My father has cancer and has a decent chance of dying. He is separated from my mother, but is not officially divorced. However, he has lived with a mistress for several years and I am worried that she will lay claim to his assets after he dies. Does she have any right to do so and should my mother be worried or prepare legally?
Your Dad needs to decide what he want to so with his "stuff. That is not a legal term but you get the idea. Bank and investment accounts can passed to an heir outside of probate with a Pay on Death or Transfer on Death designation with the holder of the account. The same for real estate, he can sign a Transfer on Death deed. There s a DMV form for any vehicles. Insurance proceeds will be paid to the designated beneficiary.
Whether his ladyfriend has any claim on his estate will depend on some factors. Did they buy property together and did she pay a part of the purchase price? Did she pay for maintenance, upkeep, and repairs for real estate?
This is pretty general advice so what you need to do is have a talk with your Dad outside the presence of these two ladies and ask what he wants to do and help him to put together an inventory of his assets.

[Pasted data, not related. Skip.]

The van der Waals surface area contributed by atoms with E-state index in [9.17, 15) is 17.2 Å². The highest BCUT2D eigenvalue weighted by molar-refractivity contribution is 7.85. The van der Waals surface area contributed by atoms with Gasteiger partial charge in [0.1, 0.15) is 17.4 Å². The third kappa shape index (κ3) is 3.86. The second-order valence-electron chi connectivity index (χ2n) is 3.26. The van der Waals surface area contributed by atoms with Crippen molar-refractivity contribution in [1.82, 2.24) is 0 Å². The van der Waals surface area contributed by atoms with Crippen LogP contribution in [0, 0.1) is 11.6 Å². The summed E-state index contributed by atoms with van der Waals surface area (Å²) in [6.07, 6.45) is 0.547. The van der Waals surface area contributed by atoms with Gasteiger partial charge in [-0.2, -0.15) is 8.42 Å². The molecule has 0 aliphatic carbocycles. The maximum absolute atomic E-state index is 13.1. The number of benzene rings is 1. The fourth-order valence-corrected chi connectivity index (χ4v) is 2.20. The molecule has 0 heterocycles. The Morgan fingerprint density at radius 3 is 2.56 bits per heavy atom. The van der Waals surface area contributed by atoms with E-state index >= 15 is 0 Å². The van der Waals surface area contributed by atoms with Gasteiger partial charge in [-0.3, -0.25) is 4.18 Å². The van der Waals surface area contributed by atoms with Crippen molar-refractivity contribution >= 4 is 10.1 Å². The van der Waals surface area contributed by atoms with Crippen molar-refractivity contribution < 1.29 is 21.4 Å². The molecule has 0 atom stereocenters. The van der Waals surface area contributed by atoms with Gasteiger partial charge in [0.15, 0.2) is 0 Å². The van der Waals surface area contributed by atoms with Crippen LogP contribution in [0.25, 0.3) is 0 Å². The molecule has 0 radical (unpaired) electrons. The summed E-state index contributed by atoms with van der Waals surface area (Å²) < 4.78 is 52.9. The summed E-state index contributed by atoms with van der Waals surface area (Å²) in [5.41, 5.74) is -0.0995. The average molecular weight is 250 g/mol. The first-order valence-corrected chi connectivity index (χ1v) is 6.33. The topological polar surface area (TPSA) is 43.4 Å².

This is also one of those situations where there can be an argument over your Dad's body. You Dad can sign a form designating what he wants done with his remains. Ask your Dad and go see a funeral director. Sec. 711.002(a)(1) of the Texas Health & Safty Code answers this question. You can access all Texas statutes at https://statutes.capitol.texas.gov/
Household items can simply disappear and no one seems to know who got them. An inventory would help. Locking her out of their residence is not a good idea. Your Dad needs a Medical POA and Advance Directive. An attorney who does estate planning will be a big help.
I have practiced law for over 40 years and currently reside in Colorado. I am licensed to practice in Texas and Colorado. For the most part, I practice in the area of estate planning, which includes drafting wills and powers of attorney, guardianships, probate, real estate, and related issues. My response to your question does not create an attorney-client relationship with me or any attorney. My response is based on the information provided.
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